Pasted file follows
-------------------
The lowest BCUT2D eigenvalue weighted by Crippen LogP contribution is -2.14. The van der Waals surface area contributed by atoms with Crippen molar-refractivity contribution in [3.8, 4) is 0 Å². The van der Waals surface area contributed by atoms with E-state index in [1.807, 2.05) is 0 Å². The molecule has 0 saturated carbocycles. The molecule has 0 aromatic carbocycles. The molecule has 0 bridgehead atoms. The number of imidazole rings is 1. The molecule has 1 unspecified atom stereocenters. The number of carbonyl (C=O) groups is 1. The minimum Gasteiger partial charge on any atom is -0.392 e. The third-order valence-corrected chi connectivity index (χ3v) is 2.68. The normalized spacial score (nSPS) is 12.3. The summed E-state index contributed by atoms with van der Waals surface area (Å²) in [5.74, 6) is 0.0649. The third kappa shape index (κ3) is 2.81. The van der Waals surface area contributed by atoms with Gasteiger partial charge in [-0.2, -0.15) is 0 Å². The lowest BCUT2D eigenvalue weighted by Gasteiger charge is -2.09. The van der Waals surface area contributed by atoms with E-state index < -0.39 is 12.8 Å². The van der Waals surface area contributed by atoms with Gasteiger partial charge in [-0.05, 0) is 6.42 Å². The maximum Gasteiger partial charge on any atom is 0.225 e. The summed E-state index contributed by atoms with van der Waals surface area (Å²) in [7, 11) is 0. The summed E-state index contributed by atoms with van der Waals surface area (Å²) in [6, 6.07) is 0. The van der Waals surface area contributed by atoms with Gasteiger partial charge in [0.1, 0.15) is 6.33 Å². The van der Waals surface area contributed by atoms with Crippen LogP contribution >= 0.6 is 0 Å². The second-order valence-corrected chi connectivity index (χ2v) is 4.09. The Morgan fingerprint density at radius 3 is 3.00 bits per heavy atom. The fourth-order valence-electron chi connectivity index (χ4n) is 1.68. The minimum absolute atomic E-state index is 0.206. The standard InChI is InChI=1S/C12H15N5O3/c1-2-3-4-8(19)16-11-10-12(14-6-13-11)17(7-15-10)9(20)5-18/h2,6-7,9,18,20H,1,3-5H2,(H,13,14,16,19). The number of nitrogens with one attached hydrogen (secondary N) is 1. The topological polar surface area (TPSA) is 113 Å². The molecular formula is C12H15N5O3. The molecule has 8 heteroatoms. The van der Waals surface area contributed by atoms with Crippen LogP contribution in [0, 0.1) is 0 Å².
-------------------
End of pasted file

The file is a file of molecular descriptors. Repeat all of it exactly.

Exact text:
The lowest BCUT2D eigenvalue weighted by Crippen LogP contribution is -2.14. The van der Waals surface area contributed by atoms with Crippen molar-refractivity contribution in [3.8, 4) is 0 Å². The van der Waals surface area contributed by atoms with E-state index in [1.807, 2.05) is 0 Å². The molecule has 0 saturated carbocycles. The molecule has 0 aromatic carbocycles. The molecule has 0 bridgehead atoms. The number of imidazole rings is 1. The molecule has 1 unspecified atom stereocenters. The number of carbonyl (C=O) groups is 1. The minimum Gasteiger partial charge on any atom is -0.392 e. The third-order valence-corrected chi connectivity index (χ3v) is 2.68. The normalized spacial score (nSPS) is 12.3. The summed E-state index contributed by atoms with van der Waals surface area (Å²) in [5.74, 6) is 0.0649. The third kappa shape index (κ3) is 2.81. The van der Waals surface area contributed by atoms with Gasteiger partial charge in [-0.2, -0.15) is 0 Å². The lowest BCUT2D eigenvalue weighted by Gasteiger charge is -2.09. The van der Waals surface area contributed by atoms with E-state index < -0.39 is 12.8 Å². The van der Waals surface area contributed by atoms with Gasteiger partial charge in [-0.05, 0) is 6.42 Å². The maximum Gasteiger partial charge on any atom is 0.225 e. The summed E-state index contributed by atoms with van der Waals surface area (Å²) in [7, 11) is 0. The summed E-state index contributed by atoms with van der Waals surface area (Å²) in [6, 6.07) is 0. The van der Waals surface area contributed by atoms with Gasteiger partial charge in [0.1, 0.15) is 6.33 Å². The van der Waals surface area contributed by atoms with Crippen LogP contribution >= 0.6 is 0 Å². The second-order valence-corrected chi connectivity index (χ2v) is 4.09. The Morgan fingerprint density at radius 3 is 3.00 bits per heavy atom. The fourth-order valence-electron chi connectivity index (χ4n) is 1.68. The minimum absolute atomic E-state index is 0.206. The standard InChI is InChI=1S/C12H15N5O3/c1-2-3-4-8(19)16-11-10-12(14-6-13-11)17(7-15-10)9(20)5-18/h2,6-7,9,18,20H,1,3-5H2,(H,13,14,16,19). The number of nitrogens with one attached hydrogen (secondary N) is 1. The topological polar surface area (TPSA) is 113 Å². The molecular formula is C12H15N5O3. The molecule has 8 heteroatoms. The van der Waals surface area contributed by atoms with Crippen LogP contribution in [0, 0.1) is 0 Å².